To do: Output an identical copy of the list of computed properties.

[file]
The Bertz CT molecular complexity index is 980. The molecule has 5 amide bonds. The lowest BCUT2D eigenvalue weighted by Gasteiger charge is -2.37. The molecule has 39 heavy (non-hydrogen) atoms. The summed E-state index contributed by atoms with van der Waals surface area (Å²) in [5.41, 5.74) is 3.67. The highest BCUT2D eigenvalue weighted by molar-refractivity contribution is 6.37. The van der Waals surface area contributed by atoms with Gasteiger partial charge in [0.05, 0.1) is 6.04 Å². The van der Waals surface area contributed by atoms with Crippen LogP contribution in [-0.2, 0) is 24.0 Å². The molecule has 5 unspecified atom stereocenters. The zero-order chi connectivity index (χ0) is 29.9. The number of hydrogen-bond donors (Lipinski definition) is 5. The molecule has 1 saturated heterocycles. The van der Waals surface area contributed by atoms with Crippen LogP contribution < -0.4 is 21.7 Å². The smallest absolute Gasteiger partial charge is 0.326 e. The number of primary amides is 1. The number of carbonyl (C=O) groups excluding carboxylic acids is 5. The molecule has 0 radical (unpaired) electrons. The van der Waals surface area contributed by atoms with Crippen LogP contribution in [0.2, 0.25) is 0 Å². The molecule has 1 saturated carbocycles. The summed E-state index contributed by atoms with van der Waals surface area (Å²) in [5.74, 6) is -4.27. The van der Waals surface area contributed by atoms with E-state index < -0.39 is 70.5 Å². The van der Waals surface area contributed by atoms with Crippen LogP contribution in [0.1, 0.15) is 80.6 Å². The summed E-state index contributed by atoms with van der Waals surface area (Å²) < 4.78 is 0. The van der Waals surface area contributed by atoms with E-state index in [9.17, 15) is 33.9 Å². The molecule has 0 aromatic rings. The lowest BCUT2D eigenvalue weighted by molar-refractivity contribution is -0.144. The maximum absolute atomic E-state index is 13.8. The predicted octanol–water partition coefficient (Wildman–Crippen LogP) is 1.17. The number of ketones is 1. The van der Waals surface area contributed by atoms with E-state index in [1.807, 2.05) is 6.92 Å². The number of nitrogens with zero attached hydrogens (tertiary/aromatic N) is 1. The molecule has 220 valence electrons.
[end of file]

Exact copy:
The Bertz CT molecular complexity index is 980. The molecule has 5 amide bonds. The lowest BCUT2D eigenvalue weighted by Gasteiger charge is -2.37. The molecule has 39 heavy (non-hydrogen) atoms. The summed E-state index contributed by atoms with van der Waals surface area (Å²) in [5.41, 5.74) is 3.67. The highest BCUT2D eigenvalue weighted by molar-refractivity contribution is 6.37. The van der Waals surface area contributed by atoms with Gasteiger partial charge in [0.05, 0.1) is 6.04 Å². The van der Waals surface area contributed by atoms with Crippen LogP contribution in [-0.2, 0) is 24.0 Å². The molecule has 5 unspecified atom stereocenters. The zero-order chi connectivity index (χ0) is 29.9. The number of hydrogen-bond donors (Lipinski definition) is 5. The molecule has 1 saturated heterocycles. The van der Waals surface area contributed by atoms with Crippen LogP contribution < -0.4 is 21.7 Å². The smallest absolute Gasteiger partial charge is 0.326 e. The number of primary amides is 1. The number of carbonyl (C=O) groups excluding carboxylic acids is 5. The molecule has 0 radical (unpaired) electrons. The van der Waals surface area contributed by atoms with Crippen LogP contribution in [0.2, 0.25) is 0 Å². The molecule has 1 saturated carbocycles. The summed E-state index contributed by atoms with van der Waals surface area (Å²) in [5.74, 6) is -4.27. The van der Waals surface area contributed by atoms with E-state index < -0.39 is 70.5 Å². The van der Waals surface area contributed by atoms with Crippen LogP contribution in [0.1, 0.15) is 80.6 Å². The summed E-state index contributed by atoms with van der Waals surface area (Å²) < 4.78 is 0. The van der Waals surface area contributed by atoms with E-state index in [9.17, 15) is 33.9 Å². The molecule has 0 aromatic rings. The lowest BCUT2D eigenvalue weighted by molar-refractivity contribution is -0.144. The maximum absolute atomic E-state index is 13.8. The predicted octanol–water partition coefficient (Wildman–Crippen LogP) is 1.17. The number of ketones is 1. The van der Waals surface area contributed by atoms with E-state index in [1.807, 2.05) is 6.92 Å². The number of nitrogens with zero attached hydrogens (tertiary/aromatic N) is 1. The molecule has 220 valence electrons.